The National Campaign on Labour Rights, which has published a fact-finding report on the fire accident, has alleged that the owner defaulted on several counts. The report says that the factory violated the Industrial Disputes Act by failing to keep a record of contractors and workers in the factory. The piece rate wages paid were not in accordance with the Minimum Wages Act. In violation of the Contract Labour (Regulation and Abolition) Act, 1970, the contractors of the factory did not possess any licence from the authorities concerned. Amarjeet Kaur, a member of the team, said: "The factory also violated the provisions of the Employees' Provident Funds and Miscellaneous Provisions Act, 1952, and the Employees' State Insurance Act, 1948, by not extending to its employees the benefits under these Acts."
Meanwhile, the shoe manufacturers have sought amendments to the Factories Act. "The Factories Act is a broad-based one. The procedures that are fixed for, say, a chemical factory, are not practicable in a shoe-manufacturing unit," said Puran Dabar, president of the National Chambers of Industry and Commerce. The factory owners say that since the shoe manufacturers largely employ contract workers, amendments should be made in the Factories Act to include provisions relating to contract labour. Dabar said: "The Act should be made more specific, based on the nuances of the shoe-manufacturing units. Manufacturers have their own set of problems working with contract labourers who don't even tell their correct names at times. How can a unit using such workers, who in most cases leave in a week's time, register itself as a factory and not a cottage industry?" On June 4, after a meeting, the Chamber formally demanded an amendment to the Factories Act. Nazeer Ahmed, a former president of the Agra Shoe Manufacturers and Exporters Chambers, said: "We want the procedures for registration as a factory under the Factories Act to be simplified so that only manufacturers who default are brought under its purview."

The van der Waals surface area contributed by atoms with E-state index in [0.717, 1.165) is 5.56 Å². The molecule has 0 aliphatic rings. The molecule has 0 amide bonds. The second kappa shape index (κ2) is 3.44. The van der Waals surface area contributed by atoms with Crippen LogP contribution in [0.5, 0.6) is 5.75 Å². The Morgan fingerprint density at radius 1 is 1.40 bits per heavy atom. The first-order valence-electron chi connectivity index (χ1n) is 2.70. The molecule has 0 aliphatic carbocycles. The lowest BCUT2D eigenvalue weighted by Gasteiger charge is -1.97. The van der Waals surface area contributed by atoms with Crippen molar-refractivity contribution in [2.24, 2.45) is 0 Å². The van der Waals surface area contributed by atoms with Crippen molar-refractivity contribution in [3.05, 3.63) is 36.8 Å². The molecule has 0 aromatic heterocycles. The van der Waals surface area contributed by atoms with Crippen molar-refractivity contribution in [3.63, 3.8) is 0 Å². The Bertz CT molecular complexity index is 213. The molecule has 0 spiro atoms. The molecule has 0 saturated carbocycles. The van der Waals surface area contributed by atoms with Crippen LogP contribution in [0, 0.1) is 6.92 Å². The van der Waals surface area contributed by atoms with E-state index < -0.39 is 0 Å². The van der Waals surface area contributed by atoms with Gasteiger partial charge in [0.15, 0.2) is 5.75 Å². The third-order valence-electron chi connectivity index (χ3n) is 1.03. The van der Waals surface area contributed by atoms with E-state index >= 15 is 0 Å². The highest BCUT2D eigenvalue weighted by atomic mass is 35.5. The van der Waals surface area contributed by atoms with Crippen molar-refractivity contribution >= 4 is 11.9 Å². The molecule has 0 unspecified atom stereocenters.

The reasons for the unwillingness of the manufacturers to bring their units under the Factories Act are apparent. If they are brought under it they will not only have to look after the safety, welfare and rights of the workers in a conscientious manner, but also to improve the working conditions. Usha Ramanathan, a researcher in law, said: "The Factories Act is a broad-based Act with details on humidification, placement of machines, avoidance of overcrowding. There is nothing in the Factories Act that cannot be applied in a shoe-manufacturing unit."
With reference to fire risks, the Act makes it mandatory for the owner to provide safe means of escape and necessary equipment and facilities to extinguish fire. Under the Act, it is the responsibility of the factory owner to take effective measures to ensure that the workers are familiar with the means of escape in case of a fire and that they are trained in the routine to be followed in such cases. For the welfare of the workers, the Act makes it mandatory for the owner to provide suitable working conditions, which include facilities to store and dry clothes; to find if it is more comfortable for the workers to work while sitting or standing; provide first-aid appliances, canteens, creches and lunch rooms.
Shree Jee Industries is located on a major road of Agra and hence it was possible for fire-tenders to reach it. Most of the other units are on congested bylanes in areas such as Shahganj, Heeng-ki-Mandi, Nai-ki-Mandi and Khandari. Implementation of various provisions of the Factories Act would go a long way in improving the conditions of the workers and making work areas safe.